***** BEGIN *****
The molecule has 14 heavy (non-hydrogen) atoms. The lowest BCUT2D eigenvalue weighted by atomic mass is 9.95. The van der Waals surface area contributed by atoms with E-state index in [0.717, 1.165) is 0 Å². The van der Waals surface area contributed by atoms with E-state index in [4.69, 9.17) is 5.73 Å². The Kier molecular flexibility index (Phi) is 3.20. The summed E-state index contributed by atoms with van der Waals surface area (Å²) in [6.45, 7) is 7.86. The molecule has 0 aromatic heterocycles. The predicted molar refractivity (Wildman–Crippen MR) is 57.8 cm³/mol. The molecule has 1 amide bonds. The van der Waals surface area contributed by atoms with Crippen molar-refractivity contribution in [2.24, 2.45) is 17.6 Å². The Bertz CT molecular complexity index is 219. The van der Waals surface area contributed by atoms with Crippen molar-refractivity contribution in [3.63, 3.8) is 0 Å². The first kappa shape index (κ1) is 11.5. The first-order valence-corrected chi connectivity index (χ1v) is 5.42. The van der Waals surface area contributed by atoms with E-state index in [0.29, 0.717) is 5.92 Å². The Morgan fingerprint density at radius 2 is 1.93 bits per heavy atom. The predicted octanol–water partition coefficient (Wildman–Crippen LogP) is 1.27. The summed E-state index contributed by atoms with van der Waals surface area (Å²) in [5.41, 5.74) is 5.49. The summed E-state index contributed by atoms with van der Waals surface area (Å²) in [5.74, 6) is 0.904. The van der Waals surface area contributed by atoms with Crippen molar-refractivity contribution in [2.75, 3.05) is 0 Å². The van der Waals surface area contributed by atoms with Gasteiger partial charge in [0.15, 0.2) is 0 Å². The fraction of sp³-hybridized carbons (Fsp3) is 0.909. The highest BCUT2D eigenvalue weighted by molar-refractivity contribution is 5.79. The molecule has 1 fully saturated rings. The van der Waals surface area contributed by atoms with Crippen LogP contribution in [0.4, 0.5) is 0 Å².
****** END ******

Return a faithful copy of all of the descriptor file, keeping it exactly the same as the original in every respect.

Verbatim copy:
The molecule has 14 heavy (non-hydrogen) atoms. The lowest BCUT2D eigenvalue weighted by atomic mass is 9.95. The van der Waals surface area contributed by atoms with E-state index in [0.717, 1.165) is 0 Å². The van der Waals surface area contributed by atoms with E-state index in [4.69, 9.17) is 5.73 Å². The Kier molecular flexibility index (Phi) is 3.20. The summed E-state index contributed by atoms with van der Waals surface area (Å²) in [6.45, 7) is 7.86. The molecule has 0 aromatic heterocycles. The predicted molar refractivity (Wildman–Crippen MR) is 57.8 cm³/mol. The molecule has 1 amide bonds. The van der Waals surface area contributed by atoms with Crippen molar-refractivity contribution in [2.24, 2.45) is 17.6 Å². The Bertz CT molecular complexity index is 219. The van der Waals surface area contributed by atoms with Crippen molar-refractivity contribution in [3.63, 3.8) is 0 Å². The first kappa shape index (κ1) is 11.5. The first-order valence-corrected chi connectivity index (χ1v) is 5.42. The van der Waals surface area contributed by atoms with E-state index in [0.29, 0.717) is 5.92 Å². The Morgan fingerprint density at radius 2 is 1.93 bits per heavy atom. The predicted octanol–water partition coefficient (Wildman–Crippen LogP) is 1.27. The summed E-state index contributed by atoms with van der Waals surface area (Å²) in [5.41, 5.74) is 5.49. The summed E-state index contributed by atoms with van der Waals surface area (Å²) in [5.74, 6) is 0.904. The van der Waals surface area contributed by atoms with Crippen molar-refractivity contribution in [2.75, 3.05) is 0 Å². The van der Waals surface area contributed by atoms with Gasteiger partial charge in [0.15, 0.2) is 0 Å². The fraction of sp³-hybridized carbons (Fsp3) is 0.909. The highest BCUT2D eigenvalue weighted by molar-refractivity contribution is 5.79. The molecule has 1 fully saturated rings. The van der Waals surface area contributed by atoms with Crippen LogP contribution in [0.4, 0.5) is 0 Å².